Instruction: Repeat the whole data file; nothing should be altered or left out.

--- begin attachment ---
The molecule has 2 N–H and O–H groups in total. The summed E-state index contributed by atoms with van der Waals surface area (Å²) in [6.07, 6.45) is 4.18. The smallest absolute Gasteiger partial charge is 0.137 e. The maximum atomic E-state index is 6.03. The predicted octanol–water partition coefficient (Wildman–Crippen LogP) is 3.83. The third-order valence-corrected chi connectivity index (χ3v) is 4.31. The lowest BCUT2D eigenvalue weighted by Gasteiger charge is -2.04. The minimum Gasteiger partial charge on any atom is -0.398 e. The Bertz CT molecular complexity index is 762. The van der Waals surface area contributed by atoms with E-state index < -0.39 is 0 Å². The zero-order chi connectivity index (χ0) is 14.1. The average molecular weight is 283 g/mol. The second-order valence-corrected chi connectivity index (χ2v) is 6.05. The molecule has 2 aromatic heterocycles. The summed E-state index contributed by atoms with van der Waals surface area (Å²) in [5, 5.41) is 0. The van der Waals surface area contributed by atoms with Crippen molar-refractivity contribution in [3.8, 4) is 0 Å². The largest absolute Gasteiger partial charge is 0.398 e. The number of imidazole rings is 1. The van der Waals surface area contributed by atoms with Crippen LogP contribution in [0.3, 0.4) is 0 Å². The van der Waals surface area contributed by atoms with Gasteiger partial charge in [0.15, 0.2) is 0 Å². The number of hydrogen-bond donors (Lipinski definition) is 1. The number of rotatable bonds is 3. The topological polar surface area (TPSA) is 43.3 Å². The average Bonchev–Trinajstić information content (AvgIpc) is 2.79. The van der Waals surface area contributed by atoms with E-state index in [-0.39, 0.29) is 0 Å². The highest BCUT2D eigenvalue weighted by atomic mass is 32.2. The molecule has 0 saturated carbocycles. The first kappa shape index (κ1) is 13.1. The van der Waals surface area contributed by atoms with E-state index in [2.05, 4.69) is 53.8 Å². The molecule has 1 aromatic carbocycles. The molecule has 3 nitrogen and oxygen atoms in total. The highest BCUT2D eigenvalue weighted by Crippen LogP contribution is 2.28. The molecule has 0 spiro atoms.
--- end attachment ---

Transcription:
The molecule has 2 N–H and O–H groups in total. The summed E-state index contributed by atoms with van der Waals surface area (Å²) in [6.07, 6.45) is 4.18. The smallest absolute Gasteiger partial charge is 0.137 e. The maximum atomic E-state index is 6.03. The predicted octanol–water partition coefficient (Wildman–Crippen LogP) is 3.83. The third-order valence-corrected chi connectivity index (χ3v) is 4.31. The lowest BCUT2D eigenvalue weighted by Gasteiger charge is -2.04. The minimum Gasteiger partial charge on any atom is -0.398 e. The Bertz CT molecular complexity index is 762. The van der Waals surface area contributed by atoms with E-state index < -0.39 is 0 Å². The zero-order chi connectivity index (χ0) is 14.1. The average molecular weight is 283 g/mol. The second-order valence-corrected chi connectivity index (χ2v) is 6.05. The molecule has 2 aromatic heterocycles. The summed E-state index contributed by atoms with van der Waals surface area (Å²) in [5, 5.41) is 0. The van der Waals surface area contributed by atoms with Crippen molar-refractivity contribution in [3.8, 4) is 0 Å². The largest absolute Gasteiger partial charge is 0.398 e. The number of imidazole rings is 1. The van der Waals surface area contributed by atoms with Crippen LogP contribution in [0.3, 0.4) is 0 Å². The van der Waals surface area contributed by atoms with Gasteiger partial charge in [0.15, 0.2) is 0 Å². The number of hydrogen-bond donors (Lipinski definition) is 1. The number of rotatable bonds is 3. The topological polar surface area (TPSA) is 43.3 Å². The average Bonchev–Trinajstić information content (AvgIpc) is 2.79. The van der Waals surface area contributed by atoms with E-state index in [-0.39, 0.29) is 0 Å². The highest BCUT2D eigenvalue weighted by atomic mass is 32.2. The molecule has 0 saturated carbocycles. The first kappa shape index (κ1) is 13.1. The van der Waals surface area contributed by atoms with E-state index in [2.05, 4.69) is 53.8 Å². The molecule has 1 aromatic carbocycles. The molecule has 3 nitrogen and oxygen atoms in total. The highest BCUT2D eigenvalue weighted by Crippen LogP contribution is 2.28. The molecule has 0 spiro atoms.